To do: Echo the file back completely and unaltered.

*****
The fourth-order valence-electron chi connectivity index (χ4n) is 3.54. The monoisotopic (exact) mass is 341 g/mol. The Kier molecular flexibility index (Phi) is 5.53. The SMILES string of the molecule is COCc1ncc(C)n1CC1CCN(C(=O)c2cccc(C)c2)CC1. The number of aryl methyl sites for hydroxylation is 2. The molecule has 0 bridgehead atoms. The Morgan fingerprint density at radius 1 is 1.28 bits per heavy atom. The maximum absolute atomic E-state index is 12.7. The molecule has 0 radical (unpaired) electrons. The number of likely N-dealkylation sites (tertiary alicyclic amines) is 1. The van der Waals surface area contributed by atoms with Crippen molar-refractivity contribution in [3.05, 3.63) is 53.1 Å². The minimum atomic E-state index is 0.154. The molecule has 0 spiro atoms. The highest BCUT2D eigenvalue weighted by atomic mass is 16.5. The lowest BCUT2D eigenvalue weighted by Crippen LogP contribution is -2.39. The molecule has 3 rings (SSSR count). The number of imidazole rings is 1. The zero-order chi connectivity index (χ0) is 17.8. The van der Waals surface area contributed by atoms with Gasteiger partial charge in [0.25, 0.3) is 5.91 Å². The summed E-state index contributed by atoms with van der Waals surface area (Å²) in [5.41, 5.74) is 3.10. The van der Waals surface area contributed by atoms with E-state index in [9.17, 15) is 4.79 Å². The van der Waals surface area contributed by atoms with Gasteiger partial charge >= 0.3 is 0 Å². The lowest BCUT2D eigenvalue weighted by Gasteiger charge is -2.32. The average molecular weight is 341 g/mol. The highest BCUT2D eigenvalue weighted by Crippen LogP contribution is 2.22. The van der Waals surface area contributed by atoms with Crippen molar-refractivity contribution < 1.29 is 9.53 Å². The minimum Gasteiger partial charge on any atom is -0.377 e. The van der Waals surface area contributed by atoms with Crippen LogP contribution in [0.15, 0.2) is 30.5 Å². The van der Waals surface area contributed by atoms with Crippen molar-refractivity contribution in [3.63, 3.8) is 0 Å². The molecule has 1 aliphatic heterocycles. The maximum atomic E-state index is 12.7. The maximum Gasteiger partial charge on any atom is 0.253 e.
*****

The fourth-order valence-electron chi connectivity index (χ4n) is 3.54. The monoisotopic (exact) mass is 341 g/mol. The Kier molecular flexibility index (Phi) is 5.53. The SMILES string of the molecule is COCc1ncc(C)n1CC1CCN(C(=O)c2cccc(C)c2)CC1. The number of aryl methyl sites for hydroxylation is 2. The molecule has 0 bridgehead atoms. The Morgan fingerprint density at radius 1 is 1.28 bits per heavy atom. The maximum absolute atomic E-state index is 12.7. The molecule has 0 radical (unpaired) electrons. The number of likely N-dealkylation sites (tertiary alicyclic amines) is 1. The van der Waals surface area contributed by atoms with Crippen molar-refractivity contribution in [3.05, 3.63) is 53.1 Å². The minimum atomic E-state index is 0.154. The molecule has 0 spiro atoms. The highest BCUT2D eigenvalue weighted by atomic mass is 16.5. The lowest BCUT2D eigenvalue weighted by Crippen LogP contribution is -2.39. The molecule has 3 rings (SSSR count). The number of imidazole rings is 1. The zero-order chi connectivity index (χ0) is 17.8. The van der Waals surface area contributed by atoms with Gasteiger partial charge in [0.25, 0.3) is 5.91 Å². The summed E-state index contributed by atoms with van der Waals surface area (Å²) in [5.41, 5.74) is 3.10. The van der Waals surface area contributed by atoms with E-state index in [9.17, 15) is 4.79 Å². The van der Waals surface area contributed by atoms with Gasteiger partial charge >= 0.3 is 0 Å². The lowest BCUT2D eigenvalue weighted by Gasteiger charge is -2.32. The average molecular weight is 341 g/mol. The highest BCUT2D eigenvalue weighted by Crippen LogP contribution is 2.22. The van der Waals surface area contributed by atoms with Crippen molar-refractivity contribution < 1.29 is 9.53 Å². The minimum Gasteiger partial charge on any atom is -0.377 e. The van der Waals surface area contributed by atoms with Crippen LogP contribution in [0.15, 0.2) is 30.5 Å². The van der Waals surface area contributed by atoms with Crippen molar-refractivity contribution in [3.63, 3.8) is 0 Å². The molecule has 1 aliphatic heterocycles. The maximum atomic E-state index is 12.7. The maximum Gasteiger partial charge on any atom is 0.253 e.